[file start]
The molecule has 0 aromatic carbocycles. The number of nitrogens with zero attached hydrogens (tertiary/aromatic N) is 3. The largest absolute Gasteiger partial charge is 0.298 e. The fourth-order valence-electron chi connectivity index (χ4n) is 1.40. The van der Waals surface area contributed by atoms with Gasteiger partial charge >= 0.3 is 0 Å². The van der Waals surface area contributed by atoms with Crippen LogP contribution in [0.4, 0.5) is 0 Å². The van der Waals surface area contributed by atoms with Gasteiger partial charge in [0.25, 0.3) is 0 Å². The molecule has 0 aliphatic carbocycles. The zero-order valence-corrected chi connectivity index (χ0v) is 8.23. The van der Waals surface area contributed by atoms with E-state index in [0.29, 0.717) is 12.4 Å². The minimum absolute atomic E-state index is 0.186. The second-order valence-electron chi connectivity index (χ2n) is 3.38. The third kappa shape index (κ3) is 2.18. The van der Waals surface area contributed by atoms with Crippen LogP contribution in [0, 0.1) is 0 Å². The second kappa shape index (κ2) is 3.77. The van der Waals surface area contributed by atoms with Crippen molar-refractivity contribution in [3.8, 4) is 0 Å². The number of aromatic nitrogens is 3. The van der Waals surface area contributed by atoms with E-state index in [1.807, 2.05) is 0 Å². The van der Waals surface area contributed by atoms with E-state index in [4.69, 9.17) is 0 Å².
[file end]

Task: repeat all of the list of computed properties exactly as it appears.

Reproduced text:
The molecule has 0 aromatic carbocycles. The number of nitrogens with zero attached hydrogens (tertiary/aromatic N) is 3. The largest absolute Gasteiger partial charge is 0.298 e. The fourth-order valence-electron chi connectivity index (χ4n) is 1.40. The van der Waals surface area contributed by atoms with Gasteiger partial charge >= 0.3 is 0 Å². The van der Waals surface area contributed by atoms with Crippen LogP contribution in [0.4, 0.5) is 0 Å². The van der Waals surface area contributed by atoms with Gasteiger partial charge in [0.25, 0.3) is 0 Å². The molecule has 0 aliphatic carbocycles. The zero-order valence-corrected chi connectivity index (χ0v) is 8.23. The van der Waals surface area contributed by atoms with E-state index in [0.29, 0.717) is 12.4 Å². The minimum absolute atomic E-state index is 0.186. The second-order valence-electron chi connectivity index (χ2n) is 3.38. The third kappa shape index (κ3) is 2.18. The van der Waals surface area contributed by atoms with Crippen LogP contribution in [0, 0.1) is 0 Å². The second kappa shape index (κ2) is 3.77. The van der Waals surface area contributed by atoms with Crippen molar-refractivity contribution in [3.8, 4) is 0 Å². The number of aromatic nitrogens is 3. The van der Waals surface area contributed by atoms with E-state index in [1.807, 2.05) is 0 Å². The van der Waals surface area contributed by atoms with E-state index in [4.69, 9.17) is 0 Å².